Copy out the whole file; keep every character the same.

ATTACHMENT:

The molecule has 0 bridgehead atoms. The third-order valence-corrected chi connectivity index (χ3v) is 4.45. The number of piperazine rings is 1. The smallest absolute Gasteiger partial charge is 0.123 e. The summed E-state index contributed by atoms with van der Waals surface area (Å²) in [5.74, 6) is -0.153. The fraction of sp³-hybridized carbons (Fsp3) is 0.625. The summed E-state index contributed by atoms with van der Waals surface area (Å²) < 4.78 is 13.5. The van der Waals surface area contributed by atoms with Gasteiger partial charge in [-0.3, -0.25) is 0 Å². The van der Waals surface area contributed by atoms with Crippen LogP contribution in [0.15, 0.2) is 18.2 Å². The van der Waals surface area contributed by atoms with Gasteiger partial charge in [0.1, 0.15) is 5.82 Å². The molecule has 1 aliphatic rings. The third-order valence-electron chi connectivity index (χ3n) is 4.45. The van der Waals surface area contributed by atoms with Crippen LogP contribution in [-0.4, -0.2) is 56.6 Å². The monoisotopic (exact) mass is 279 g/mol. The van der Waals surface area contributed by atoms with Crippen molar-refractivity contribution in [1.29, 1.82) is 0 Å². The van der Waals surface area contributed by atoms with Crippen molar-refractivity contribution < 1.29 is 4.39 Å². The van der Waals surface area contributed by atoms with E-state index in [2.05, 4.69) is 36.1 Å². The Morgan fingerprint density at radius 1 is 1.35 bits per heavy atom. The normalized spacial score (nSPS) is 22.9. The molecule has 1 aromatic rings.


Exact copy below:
The molecule has 0 bridgehead atoms. The third-order valence-corrected chi connectivity index (χ3v) is 4.45. The number of piperazine rings is 1. The smallest absolute Gasteiger partial charge is 0.123 e. The summed E-state index contributed by atoms with van der Waals surface area (Å²) in [5.74, 6) is -0.153. The fraction of sp³-hybridized carbons (Fsp3) is 0.625. The summed E-state index contributed by atoms with van der Waals surface area (Å²) < 4.78 is 13.5. The van der Waals surface area contributed by atoms with Gasteiger partial charge in [-0.3, -0.25) is 0 Å². The van der Waals surface area contributed by atoms with Crippen LogP contribution in [0.15, 0.2) is 18.2 Å². The van der Waals surface area contributed by atoms with Gasteiger partial charge in [0.1, 0.15) is 5.82 Å². The molecule has 1 aliphatic rings. The third-order valence-electron chi connectivity index (χ3n) is 4.45. The van der Waals surface area contributed by atoms with Crippen LogP contribution in [-0.4, -0.2) is 56.6 Å². The monoisotopic (exact) mass is 279 g/mol. The van der Waals surface area contributed by atoms with Crippen molar-refractivity contribution in [1.29, 1.82) is 0 Å². The van der Waals surface area contributed by atoms with Crippen molar-refractivity contribution < 1.29 is 4.39 Å². The van der Waals surface area contributed by atoms with E-state index in [2.05, 4.69) is 36.1 Å². The Morgan fingerprint density at radius 1 is 1.35 bits per heavy atom. The normalized spacial score (nSPS) is 22.9. The molecule has 1 aromatic rings.